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Technology in Australia 1788-1988Australian Academy of Technological Sciences and Engineering
Table of Contents

Chapter 13

I Colonial Origins

II First World War

III Between The World Wars

IV The Second World War

V Post-second World War

VI After The Joint Project

VII Science And Decisions At The Top

VIII Armed Services Technology

IX New Tasks And Projects

X Transfer Of Research And Development

XI Acknowledgement



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Chapter 13 - Defence Science and Technology (continued)

For most of the nineteenth century colonial status dominated defence thinking, and there does not appear to have been much new technology, except perhaps the investigation of the use of indigenous materials. In the latter half of the century, armed naval vessels (e.g. Spitfire, Sydney 1856) were built, but generally there were no pressures to create new technologies.

The post-colonial period reveals a growth of interest in new technologies and technological transfer; these are discussed at some length in the next section. Nevertheless, even at the outbreak of the First World War, Australia's industrial role was seen as primarily a supplier of food. The ammunition crisis in Britain in 1915 changed that view.

The prospect of the Second World War stimulated some planning for the introduction of new military technologies; some of the proposals were adopted into an industrial base which had strengthened considerably since the previous war. German successes in Europe heightened the sense of isolation and initiated genuinely new technologies and weapon development. Some of these continued through the war, but some, including some good ones, were stifled by the flood of equipment into the Pacific region from America after the entry of Japan into the war.

American dominance of the logistics of the Pacific region was to have stultifying effects many years later. Australian units eager to participate in the main drive to Japan were either engaged in island clearing campaigns or were left for some time on the mainland while the U.S. troops went ahead. It was alleged that this was because the Australian equipment was not standardized with the American equipment -but see Charlton.[1] The relegation engendered great frustration in young professional officers. Later those officers became national military leaders with a strong leaning towards American oriented (standardized) equipment policies. The effect of this on Australian production and development was not inconsiderable. During the Pacific war itself, however, many problems were encountered which stimulated indigenous research and development. The tropical environment called for new production techniques in textiles, optics, leather goods, communications, and ammunition.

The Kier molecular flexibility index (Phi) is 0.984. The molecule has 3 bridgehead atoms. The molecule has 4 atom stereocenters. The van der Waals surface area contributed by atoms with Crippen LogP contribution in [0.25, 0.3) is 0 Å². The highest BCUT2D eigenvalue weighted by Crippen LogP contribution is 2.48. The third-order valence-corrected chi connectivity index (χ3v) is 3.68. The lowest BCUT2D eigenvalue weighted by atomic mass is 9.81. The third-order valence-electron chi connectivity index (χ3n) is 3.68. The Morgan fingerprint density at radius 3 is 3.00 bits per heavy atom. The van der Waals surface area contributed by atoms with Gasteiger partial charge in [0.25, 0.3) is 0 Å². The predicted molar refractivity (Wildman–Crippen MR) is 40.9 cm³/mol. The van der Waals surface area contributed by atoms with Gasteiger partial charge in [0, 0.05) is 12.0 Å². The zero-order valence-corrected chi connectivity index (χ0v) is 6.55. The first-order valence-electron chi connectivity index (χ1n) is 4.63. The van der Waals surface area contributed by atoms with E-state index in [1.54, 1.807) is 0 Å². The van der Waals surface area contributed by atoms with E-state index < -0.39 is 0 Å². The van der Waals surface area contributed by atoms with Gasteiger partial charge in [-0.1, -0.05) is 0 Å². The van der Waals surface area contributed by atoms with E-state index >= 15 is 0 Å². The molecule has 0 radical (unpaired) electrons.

The coming of peace created the usual sense of uncertainty and redirection. Industries turned to civilian production and the CSIRO set its face firmly against defence research. The remaining defence scientists felt isolated. Some international contacts remained, such as the Commonwealth Aeronautical Advisory Research Council (CAARC) but this was increasingly civilian in outlook.

It might have been expected that the defence research laboratories would be dismantled in the general rush towards post-war reconstruction. The foreseeable withdrawal of the United Kingdom from South East Asia and the remaining sense of isolation engendered by the war itself dictated otherwise. The laboratories so kept provided a fortunate basis for what was to follow.

The United Kingdom's experiences of the First World War and the presence of the USSR in Europe had led it to a high technology program for air defence and nuclear weapon development. Its geographical position was unsuitable for field testing of such programs and Australian territory was made available. The Long Range Weapons Establishment (LRWE) created facilities for joint research and development at Salisbury and Woomera in South Australia, and provided training in Australia and overseas for very many scientists and engineers. When the British withdrew from the project, these people, together with those of the wholly Australian research and development establishments, formed the basis of what is now known as the Defence Science and Technology Organisation (DSTO).

Organisations in Australian Science at Work - Commonwealth Aeronautical Advisory Research Council (C.A.A.R.C.); Defence Science and Technology Organisation (D.S.T.O.); Long Range Weapons Establishment (L.R.W.E.)

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© 1988 Print Edition pages 918 - 919, Online Edition 2000
Published by Australian Science and Technology Heritage Centre, using the Web Academic Resource Publisher